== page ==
Your level of surplus (or deficit) income (named cash flow) will determine your ability to make the most of opportunities, and it is consequently important that you understand how much you are making and spending on a monthly basis. The sooner that you address this question, the greater your financial potential. Besides your immediate goals, there are areas that strategy must consider, such as entity structure and tax, insurance needs, and estate planning implications. This stage will often involve cash flow and asset projections that should give you an idea of what your life looks like based on your existing plans and your new strategies.
At the tail end of this process, we can consider products. A product is the name of the company that provides your superannuation fund, insurance policy, or investment account. These are the names that make headlines and are thrown around at Sunday barbecues, however, they are the last thing that a financial adviser should consider. They are merely tools that implement a plan. Early in my career an adviser said to me ‘a bad strategy will fail with a good product, but a good strategy will still succeed with a bad product’. With plummeting product costs in the Australian market, this has never been truer.
At this stage you are probably thinking of the obvious catch. In today’s environment, depending on the complexity of an adviser’s clients and the support they have in their business, they will be able to look after 80-120 clients per year. If you’d like an adviser to dedicate a slice of their business to you, you’ll have to pay them to do so, and it is likely that they’d like you to commit to an ongoing relationship with them. Why is this in your best interest?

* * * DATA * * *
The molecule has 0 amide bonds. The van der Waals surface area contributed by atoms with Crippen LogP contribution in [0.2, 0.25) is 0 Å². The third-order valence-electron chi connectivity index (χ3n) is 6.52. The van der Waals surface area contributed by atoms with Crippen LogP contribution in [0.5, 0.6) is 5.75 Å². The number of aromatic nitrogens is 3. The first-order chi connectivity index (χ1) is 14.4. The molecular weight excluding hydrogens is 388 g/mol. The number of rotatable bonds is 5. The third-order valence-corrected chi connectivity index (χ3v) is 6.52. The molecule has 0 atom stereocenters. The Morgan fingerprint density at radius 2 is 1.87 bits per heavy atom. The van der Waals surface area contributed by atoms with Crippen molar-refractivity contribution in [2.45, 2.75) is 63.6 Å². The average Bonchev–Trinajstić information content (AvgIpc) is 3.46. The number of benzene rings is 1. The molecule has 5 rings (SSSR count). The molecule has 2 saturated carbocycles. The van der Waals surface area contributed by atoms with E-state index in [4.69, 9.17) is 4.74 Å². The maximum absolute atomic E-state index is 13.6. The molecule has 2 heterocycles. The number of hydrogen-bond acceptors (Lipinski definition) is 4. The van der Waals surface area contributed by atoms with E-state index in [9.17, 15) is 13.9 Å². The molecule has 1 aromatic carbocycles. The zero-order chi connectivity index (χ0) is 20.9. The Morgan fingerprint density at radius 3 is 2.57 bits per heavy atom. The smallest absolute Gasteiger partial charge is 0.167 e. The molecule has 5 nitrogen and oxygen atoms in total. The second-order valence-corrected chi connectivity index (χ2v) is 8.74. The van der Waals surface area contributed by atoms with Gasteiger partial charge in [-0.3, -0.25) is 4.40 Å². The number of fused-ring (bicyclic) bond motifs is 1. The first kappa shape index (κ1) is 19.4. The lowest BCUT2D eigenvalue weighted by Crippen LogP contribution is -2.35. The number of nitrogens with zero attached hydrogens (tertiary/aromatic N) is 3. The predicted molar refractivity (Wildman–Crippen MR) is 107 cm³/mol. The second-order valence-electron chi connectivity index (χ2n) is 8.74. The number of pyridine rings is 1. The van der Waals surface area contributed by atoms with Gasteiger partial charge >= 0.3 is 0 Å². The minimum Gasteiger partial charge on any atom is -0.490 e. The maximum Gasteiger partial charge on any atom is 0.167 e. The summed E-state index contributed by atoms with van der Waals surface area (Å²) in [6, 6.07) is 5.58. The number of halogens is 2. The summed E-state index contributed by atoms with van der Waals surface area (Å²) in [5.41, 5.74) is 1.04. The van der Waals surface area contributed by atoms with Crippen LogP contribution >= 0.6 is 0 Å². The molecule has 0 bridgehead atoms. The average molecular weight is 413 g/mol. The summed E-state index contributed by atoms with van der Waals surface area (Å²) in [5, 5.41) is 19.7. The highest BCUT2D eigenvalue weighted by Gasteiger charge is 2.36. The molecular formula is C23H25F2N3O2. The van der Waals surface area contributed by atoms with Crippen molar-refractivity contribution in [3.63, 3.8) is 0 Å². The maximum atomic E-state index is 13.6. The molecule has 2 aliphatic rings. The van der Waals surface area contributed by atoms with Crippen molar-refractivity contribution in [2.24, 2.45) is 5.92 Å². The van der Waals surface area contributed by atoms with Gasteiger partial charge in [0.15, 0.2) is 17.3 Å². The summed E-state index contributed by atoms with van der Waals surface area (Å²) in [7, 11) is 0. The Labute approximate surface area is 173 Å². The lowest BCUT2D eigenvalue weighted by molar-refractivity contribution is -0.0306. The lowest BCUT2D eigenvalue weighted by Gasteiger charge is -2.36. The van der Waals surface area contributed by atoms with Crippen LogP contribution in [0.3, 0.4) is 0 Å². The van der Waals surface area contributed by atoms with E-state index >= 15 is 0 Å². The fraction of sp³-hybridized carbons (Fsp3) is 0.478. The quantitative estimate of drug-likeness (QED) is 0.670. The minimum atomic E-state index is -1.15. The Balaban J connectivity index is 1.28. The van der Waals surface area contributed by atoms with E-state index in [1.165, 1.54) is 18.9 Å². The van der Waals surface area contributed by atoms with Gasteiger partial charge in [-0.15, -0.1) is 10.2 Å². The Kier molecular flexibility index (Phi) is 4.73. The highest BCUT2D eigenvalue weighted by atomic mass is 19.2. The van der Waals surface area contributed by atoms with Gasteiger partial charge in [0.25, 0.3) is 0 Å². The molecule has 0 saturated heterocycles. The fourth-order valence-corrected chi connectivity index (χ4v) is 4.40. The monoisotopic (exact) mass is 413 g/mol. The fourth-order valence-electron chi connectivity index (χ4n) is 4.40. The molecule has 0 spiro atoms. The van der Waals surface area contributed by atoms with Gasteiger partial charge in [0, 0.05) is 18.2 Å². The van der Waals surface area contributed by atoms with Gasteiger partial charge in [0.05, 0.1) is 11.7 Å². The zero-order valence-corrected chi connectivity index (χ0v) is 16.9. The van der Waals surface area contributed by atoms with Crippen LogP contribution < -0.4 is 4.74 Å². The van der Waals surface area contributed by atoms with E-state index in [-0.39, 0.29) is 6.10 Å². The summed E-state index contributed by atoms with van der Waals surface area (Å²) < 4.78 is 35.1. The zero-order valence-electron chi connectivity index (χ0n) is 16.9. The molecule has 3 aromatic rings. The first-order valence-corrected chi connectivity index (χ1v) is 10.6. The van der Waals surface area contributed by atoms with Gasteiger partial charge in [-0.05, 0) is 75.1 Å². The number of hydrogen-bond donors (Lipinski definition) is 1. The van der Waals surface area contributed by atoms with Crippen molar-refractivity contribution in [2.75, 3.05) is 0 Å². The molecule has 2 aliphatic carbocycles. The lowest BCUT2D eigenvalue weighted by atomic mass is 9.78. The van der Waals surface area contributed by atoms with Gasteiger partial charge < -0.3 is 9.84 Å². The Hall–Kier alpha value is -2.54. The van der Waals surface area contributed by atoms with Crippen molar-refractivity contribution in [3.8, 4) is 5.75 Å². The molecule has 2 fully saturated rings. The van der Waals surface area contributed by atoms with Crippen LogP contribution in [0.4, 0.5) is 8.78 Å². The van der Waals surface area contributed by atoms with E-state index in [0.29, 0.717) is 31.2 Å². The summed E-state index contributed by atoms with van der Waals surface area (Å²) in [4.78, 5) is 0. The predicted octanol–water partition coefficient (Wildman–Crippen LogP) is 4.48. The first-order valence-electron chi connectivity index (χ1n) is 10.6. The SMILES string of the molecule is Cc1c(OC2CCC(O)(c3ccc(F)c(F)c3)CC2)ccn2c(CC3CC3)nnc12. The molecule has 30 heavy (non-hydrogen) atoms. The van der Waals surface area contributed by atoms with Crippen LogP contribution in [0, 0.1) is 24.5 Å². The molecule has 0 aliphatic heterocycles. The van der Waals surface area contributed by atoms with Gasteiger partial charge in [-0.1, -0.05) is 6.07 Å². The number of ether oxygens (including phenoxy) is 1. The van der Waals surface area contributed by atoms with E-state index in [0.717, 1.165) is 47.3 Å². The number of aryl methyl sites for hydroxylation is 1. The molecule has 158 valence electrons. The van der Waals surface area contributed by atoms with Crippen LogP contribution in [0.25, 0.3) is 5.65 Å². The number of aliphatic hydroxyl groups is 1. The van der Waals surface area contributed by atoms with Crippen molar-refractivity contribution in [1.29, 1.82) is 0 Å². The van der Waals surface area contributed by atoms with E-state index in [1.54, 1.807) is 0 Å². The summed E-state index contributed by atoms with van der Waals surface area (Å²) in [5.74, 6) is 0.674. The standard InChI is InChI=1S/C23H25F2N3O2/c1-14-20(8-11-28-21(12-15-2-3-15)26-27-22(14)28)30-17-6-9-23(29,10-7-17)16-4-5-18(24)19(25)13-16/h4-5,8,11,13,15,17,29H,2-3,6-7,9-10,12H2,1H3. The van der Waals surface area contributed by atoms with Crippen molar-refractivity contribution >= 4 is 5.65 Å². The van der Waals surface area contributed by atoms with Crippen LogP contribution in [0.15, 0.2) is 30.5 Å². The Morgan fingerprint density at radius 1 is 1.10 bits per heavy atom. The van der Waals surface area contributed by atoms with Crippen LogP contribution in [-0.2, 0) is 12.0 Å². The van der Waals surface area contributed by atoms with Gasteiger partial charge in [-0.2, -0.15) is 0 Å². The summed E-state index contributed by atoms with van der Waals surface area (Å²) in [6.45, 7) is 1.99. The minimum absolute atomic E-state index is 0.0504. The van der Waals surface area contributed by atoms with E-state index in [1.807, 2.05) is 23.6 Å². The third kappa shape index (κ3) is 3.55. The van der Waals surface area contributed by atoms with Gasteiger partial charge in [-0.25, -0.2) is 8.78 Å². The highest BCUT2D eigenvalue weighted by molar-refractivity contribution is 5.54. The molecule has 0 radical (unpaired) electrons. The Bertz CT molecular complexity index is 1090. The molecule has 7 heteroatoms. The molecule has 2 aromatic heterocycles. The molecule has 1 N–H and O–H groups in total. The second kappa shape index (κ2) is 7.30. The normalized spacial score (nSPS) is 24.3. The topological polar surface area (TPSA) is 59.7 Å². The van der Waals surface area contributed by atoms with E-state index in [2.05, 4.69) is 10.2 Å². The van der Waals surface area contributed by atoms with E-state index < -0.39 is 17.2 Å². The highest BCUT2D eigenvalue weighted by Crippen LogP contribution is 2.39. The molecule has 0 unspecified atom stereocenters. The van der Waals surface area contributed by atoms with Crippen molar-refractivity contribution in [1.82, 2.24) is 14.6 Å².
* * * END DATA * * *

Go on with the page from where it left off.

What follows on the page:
In my mind I liken the ongoing review of a financial plan to sailing. You may know very little about sailing, however, let’s say today you've decided to embark on a sailing trip around the world. You don’t have time to train but you are excellent with Google, and you have a few friends who can give you pointers.
There is one decision you need to make, will you hire an experienced coach to go with you, or will you go alone? Perhaps you figured out the navigation equipment and can set your sails, but when you are faced with 10-meter swell in middle of the Pacific Ocean, will you have a clear mind to deal with the challenges? Or when your course changes and you’re faced with unprecedented conditions, are you confident that you’ll make the right decisions for your future? Some people will be confident, but I encourage you to test that confidence.
Timothy Wilson and Daniel Gilbert in their 2005 paper, “Effective Forecasting, Knowing What to Want” found that we're not effective when predicting our future emotions in specific events. The above examples directly relate to your financial life, when markets crash wealth can be destroyed by making the wrong decision, and when laws change, projections are adjusted, and strategies need to be re-considered.
Once you’ve made the decision to find a financial adviser, your first challenge will be knowing who to trust. There are a few signals to look for, such as a firm with a fiduciary certification, defined investment philosophy, or high education standards. Ultimately your gut feel on whether you believe the adviser on the adviser side of the table will be your steward should be your deciding factor.
1 Morningstar research paper “Alpha, Beta, and Now…Gamma” 2013
2 Vanguard research paper “Quantifying Vanguard Advisor’s Alpha®” 2019
3 IOOF research paper The True Value of Advice” 2020